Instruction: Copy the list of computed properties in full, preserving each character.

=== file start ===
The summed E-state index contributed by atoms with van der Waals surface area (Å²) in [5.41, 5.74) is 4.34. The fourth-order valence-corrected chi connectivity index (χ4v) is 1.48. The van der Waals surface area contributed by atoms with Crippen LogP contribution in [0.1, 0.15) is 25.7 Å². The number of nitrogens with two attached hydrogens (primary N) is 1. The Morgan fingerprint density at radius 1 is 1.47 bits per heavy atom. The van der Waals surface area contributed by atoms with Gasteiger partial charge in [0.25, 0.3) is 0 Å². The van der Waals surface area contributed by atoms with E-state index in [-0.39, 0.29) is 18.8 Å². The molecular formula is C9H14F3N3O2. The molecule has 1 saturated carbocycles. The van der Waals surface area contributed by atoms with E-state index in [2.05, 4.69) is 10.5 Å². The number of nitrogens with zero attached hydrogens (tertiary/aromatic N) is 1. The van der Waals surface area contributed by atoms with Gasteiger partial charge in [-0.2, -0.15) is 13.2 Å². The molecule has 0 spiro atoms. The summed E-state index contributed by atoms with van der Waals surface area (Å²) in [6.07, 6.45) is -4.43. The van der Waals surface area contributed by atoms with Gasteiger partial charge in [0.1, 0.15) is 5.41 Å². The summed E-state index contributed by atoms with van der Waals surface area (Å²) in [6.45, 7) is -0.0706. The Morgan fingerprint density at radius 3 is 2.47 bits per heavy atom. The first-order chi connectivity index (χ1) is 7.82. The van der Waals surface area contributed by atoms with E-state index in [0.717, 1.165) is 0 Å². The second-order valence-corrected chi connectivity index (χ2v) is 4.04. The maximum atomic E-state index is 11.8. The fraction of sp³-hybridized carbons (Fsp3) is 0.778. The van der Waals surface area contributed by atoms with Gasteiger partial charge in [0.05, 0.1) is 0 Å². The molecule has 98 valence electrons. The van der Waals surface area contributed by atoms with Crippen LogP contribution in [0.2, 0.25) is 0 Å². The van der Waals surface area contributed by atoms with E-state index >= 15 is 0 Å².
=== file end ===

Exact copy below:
The summed E-state index contributed by atoms with van der Waals surface area (Å²) in [5.41, 5.74) is 4.34. The fourth-order valence-corrected chi connectivity index (χ4v) is 1.48. The van der Waals surface area contributed by atoms with Crippen LogP contribution in [0.1, 0.15) is 25.7 Å². The number of nitrogens with two attached hydrogens (primary N) is 1. The Morgan fingerprint density at radius 1 is 1.47 bits per heavy atom. The van der Waals surface area contributed by atoms with Gasteiger partial charge in [0.25, 0.3) is 0 Å². The van der Waals surface area contributed by atoms with E-state index in [-0.39, 0.29) is 18.8 Å². The molecular formula is C9H14F3N3O2. The molecule has 1 saturated carbocycles. The van der Waals surface area contributed by atoms with E-state index in [2.05, 4.69) is 10.5 Å². The number of nitrogens with zero attached hydrogens (tertiary/aromatic N) is 1. The van der Waals surface area contributed by atoms with Gasteiger partial charge in [-0.2, -0.15) is 13.2 Å². The molecule has 0 spiro atoms. The summed E-state index contributed by atoms with van der Waals surface area (Å²) in [6.07, 6.45) is -4.43. The van der Waals surface area contributed by atoms with Gasteiger partial charge in [0.1, 0.15) is 5.41 Å². The summed E-state index contributed by atoms with van der Waals surface area (Å²) in [6.45, 7) is -0.0706. The Morgan fingerprint density at radius 3 is 2.47 bits per heavy atom. The first-order chi connectivity index (χ1) is 7.82. The van der Waals surface area contributed by atoms with E-state index in [0.717, 1.165) is 0 Å². The second-order valence-corrected chi connectivity index (χ2v) is 4.04. The maximum atomic E-state index is 11.8. The fraction of sp³-hybridized carbons (Fsp3) is 0.778. The van der Waals surface area contributed by atoms with Gasteiger partial charge in [0.05, 0.1) is 0 Å². The molecule has 98 valence electrons. The van der Waals surface area contributed by atoms with Crippen LogP contribution in [0.2, 0.25) is 0 Å². The van der Waals surface area contributed by atoms with E-state index >= 15 is 0 Å².